Military Flag folded and sewn to matboard. Corresponding medals compliment the flag and effectively fill negative space left by triangular shape.
Big bottoms can be slimming
Grandma's Wedding Announcement is a little found treasure that begged to be framed. Problem is that it was a bit too little. So we gave it more matting at the bottom to make it taller.
This is called having a "weighted bottom." Weighting is a common framing practice that can effectively add more height or width to a frame to fill a space but can also serve to visually lengthen or widen a piece by changing the proportional relationship between image and frame. It also looks cool and "design-y"
Fraternity Code of Ethics and corresponding pins.
Handmade lures are too beautiful to end up inside a fish's mouth. Hand sewn to bottom mat with raised bordering mats to not only keep the lures from contacting the glass but add depth and visual interest as well.
Also, notice how frame is hung at a 45 degree angle. Who says a frame has to hang straight up and down? Consider this option when hanging a square object.
Have Great-Grandma's passed down costume jewelry that is beautiful and meaningful to you but you would never wear in a million years? Here is an option.
You can have old family heirloom pieces mounted and presented for all to see and admire. And since all mounting done here at If These Walls Could Talk is completely reversible, you don't have to worry damaging your treasures. Who knows, broaches could become a thing again...
Stick-ing to It
Some things present more of a challenge to frame than others. Here, we were tasked with framing this signed, 60-something inches long, hockey stick. The problem here was that not only was the object being framed larger than mats are made but its shape meant a large mass of empty space.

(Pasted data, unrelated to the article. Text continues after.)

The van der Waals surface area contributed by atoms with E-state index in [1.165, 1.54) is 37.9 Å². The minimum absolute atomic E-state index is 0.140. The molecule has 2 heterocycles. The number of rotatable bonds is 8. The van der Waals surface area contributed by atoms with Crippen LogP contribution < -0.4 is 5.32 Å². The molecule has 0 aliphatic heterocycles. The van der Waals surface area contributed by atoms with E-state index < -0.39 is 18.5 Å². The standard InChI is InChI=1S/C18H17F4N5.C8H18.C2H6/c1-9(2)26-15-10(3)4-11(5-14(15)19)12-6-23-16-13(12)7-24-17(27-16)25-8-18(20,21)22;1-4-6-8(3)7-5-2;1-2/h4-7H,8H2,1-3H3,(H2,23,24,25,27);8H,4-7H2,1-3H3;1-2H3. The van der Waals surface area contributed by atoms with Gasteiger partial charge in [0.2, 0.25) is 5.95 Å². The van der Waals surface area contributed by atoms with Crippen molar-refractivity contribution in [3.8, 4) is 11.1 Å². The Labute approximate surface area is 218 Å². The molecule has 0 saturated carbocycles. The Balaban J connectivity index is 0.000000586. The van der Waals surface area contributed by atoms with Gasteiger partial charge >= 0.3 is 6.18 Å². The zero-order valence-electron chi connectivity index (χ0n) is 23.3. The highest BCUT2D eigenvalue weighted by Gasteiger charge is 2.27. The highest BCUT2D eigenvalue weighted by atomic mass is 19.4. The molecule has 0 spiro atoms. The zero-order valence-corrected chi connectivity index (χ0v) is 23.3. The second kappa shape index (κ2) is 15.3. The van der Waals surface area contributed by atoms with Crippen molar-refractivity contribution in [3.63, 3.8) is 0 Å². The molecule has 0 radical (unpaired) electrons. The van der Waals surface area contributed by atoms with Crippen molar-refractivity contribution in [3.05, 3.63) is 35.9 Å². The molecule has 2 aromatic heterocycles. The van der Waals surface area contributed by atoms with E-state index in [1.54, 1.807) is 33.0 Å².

We used these issues to our advantage and turned what would have been an ugly mat splice into a design element. Tickets from the winning game and the year cut into a contrasting mat to help fill empty space.
A solitary decorative tile of diminutive proportions serves little practical purpose. A great way to display little treasures like this is to frame them with a raised complimentary mat. Having a raised mat not only picks your object off of the glazing but it also adds visual interest and depth (Something that can be applied to flat art as well.)
Grandmother's Handkerchief and pin. A great way to remember Granny is to frame objects of her's that remind you of her. Here, instead of having a large square of fabric, we folded the handkerchief into something more interesting. Mounting it with the pin is a great way to incorporate both items.
Here is an example of something you can do with all your old political buttons you collected for the last election. (Especially if your side won...)
Shadowboxes are a great way to display meaningful trinkets that would otherwise end up in a box in your attic.